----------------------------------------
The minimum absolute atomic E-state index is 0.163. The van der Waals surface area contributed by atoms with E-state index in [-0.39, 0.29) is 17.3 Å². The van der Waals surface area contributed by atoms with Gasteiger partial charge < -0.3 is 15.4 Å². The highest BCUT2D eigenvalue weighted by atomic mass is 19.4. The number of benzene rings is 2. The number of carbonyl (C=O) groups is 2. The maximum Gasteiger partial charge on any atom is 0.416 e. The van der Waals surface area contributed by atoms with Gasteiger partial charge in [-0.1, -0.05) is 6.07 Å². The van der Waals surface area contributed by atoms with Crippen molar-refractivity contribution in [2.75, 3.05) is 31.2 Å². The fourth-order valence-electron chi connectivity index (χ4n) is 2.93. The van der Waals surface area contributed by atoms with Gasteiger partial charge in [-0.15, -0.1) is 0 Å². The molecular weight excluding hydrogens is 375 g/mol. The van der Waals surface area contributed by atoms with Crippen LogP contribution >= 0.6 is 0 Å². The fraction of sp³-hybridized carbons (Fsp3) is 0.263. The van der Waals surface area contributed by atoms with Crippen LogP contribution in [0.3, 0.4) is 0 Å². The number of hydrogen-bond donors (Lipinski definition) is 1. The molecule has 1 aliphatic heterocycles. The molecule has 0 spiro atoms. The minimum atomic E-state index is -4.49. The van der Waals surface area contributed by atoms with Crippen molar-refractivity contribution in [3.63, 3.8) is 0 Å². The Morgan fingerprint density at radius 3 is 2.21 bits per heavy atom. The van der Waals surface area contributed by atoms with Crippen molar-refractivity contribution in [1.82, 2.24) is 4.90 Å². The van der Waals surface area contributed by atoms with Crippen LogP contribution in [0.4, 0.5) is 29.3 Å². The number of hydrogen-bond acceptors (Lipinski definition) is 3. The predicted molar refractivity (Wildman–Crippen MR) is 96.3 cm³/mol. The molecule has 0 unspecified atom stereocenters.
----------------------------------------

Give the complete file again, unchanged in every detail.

The minimum absolute atomic E-state index is 0.163. The van der Waals surface area contributed by atoms with E-state index in [-0.39, 0.29) is 17.3 Å². The van der Waals surface area contributed by atoms with Gasteiger partial charge < -0.3 is 15.4 Å². The highest BCUT2D eigenvalue weighted by atomic mass is 19.4. The number of benzene rings is 2. The number of carbonyl (C=O) groups is 2. The maximum Gasteiger partial charge on any atom is 0.416 e. The van der Waals surface area contributed by atoms with Gasteiger partial charge in [-0.1, -0.05) is 6.07 Å². The van der Waals surface area contributed by atoms with Crippen molar-refractivity contribution in [2.75, 3.05) is 31.2 Å². The fourth-order valence-electron chi connectivity index (χ4n) is 2.93. The van der Waals surface area contributed by atoms with Gasteiger partial charge in [-0.15, -0.1) is 0 Å². The molecular weight excluding hydrogens is 375 g/mol. The van der Waals surface area contributed by atoms with Crippen LogP contribution >= 0.6 is 0 Å². The fraction of sp³-hybridized carbons (Fsp3) is 0.263. The van der Waals surface area contributed by atoms with Crippen LogP contribution in [0.3, 0.4) is 0 Å². The number of hydrogen-bond donors (Lipinski definition) is 1. The molecule has 1 aliphatic heterocycles. The molecule has 0 spiro atoms. The minimum atomic E-state index is -4.49. The van der Waals surface area contributed by atoms with Crippen molar-refractivity contribution in [3.63, 3.8) is 0 Å². The Morgan fingerprint density at radius 3 is 2.21 bits per heavy atom. The van der Waals surface area contributed by atoms with Crippen molar-refractivity contribution in [1.82, 2.24) is 4.90 Å². The van der Waals surface area contributed by atoms with Crippen LogP contribution in [0.4, 0.5) is 29.3 Å². The number of hydrogen-bond acceptors (Lipinski definition) is 3. The predicted molar refractivity (Wildman–Crippen MR) is 96.3 cm³/mol. The molecule has 0 unspecified atom stereocenters.